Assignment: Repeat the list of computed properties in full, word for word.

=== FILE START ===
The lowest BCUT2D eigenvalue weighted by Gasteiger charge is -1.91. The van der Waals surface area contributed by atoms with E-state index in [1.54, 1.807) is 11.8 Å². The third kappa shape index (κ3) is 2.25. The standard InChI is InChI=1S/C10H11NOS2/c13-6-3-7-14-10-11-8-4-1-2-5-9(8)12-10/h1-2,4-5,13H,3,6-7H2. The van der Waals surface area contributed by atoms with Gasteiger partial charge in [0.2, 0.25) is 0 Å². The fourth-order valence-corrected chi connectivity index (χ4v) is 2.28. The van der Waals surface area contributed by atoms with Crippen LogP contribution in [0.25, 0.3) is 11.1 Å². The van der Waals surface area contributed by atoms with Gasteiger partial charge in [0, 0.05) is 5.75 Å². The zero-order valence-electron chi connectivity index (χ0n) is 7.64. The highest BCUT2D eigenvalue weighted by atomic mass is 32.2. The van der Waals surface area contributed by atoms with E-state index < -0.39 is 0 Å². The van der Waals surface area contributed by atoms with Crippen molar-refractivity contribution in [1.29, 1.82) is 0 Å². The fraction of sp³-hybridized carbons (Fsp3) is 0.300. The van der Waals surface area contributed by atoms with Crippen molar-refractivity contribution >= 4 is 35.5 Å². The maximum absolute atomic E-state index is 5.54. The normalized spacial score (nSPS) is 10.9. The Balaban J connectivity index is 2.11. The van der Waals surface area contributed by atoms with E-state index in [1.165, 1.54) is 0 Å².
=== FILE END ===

The lowest BCUT2D eigenvalue weighted by Gasteiger charge is -1.91. The van der Waals surface area contributed by atoms with E-state index in [1.54, 1.807) is 11.8 Å². The third kappa shape index (κ3) is 2.25. The standard InChI is InChI=1S/C10H11NOS2/c13-6-3-7-14-10-11-8-4-1-2-5-9(8)12-10/h1-2,4-5,13H,3,6-7H2. The van der Waals surface area contributed by atoms with Gasteiger partial charge in [0.2, 0.25) is 0 Å². The fourth-order valence-corrected chi connectivity index (χ4v) is 2.28. The van der Waals surface area contributed by atoms with Crippen LogP contribution in [0.25, 0.3) is 11.1 Å². The van der Waals surface area contributed by atoms with Gasteiger partial charge in [0, 0.05) is 5.75 Å². The zero-order valence-electron chi connectivity index (χ0n) is 7.64. The highest BCUT2D eigenvalue weighted by atomic mass is 32.2. The van der Waals surface area contributed by atoms with E-state index < -0.39 is 0 Å². The van der Waals surface area contributed by atoms with Crippen molar-refractivity contribution in [1.29, 1.82) is 0 Å². The fraction of sp³-hybridized carbons (Fsp3) is 0.300. The van der Waals surface area contributed by atoms with Crippen molar-refractivity contribution >= 4 is 35.5 Å². The maximum absolute atomic E-state index is 5.54. The normalized spacial score (nSPS) is 10.9. The Balaban J connectivity index is 2.11. The van der Waals surface area contributed by atoms with E-state index in [1.165, 1.54) is 0 Å².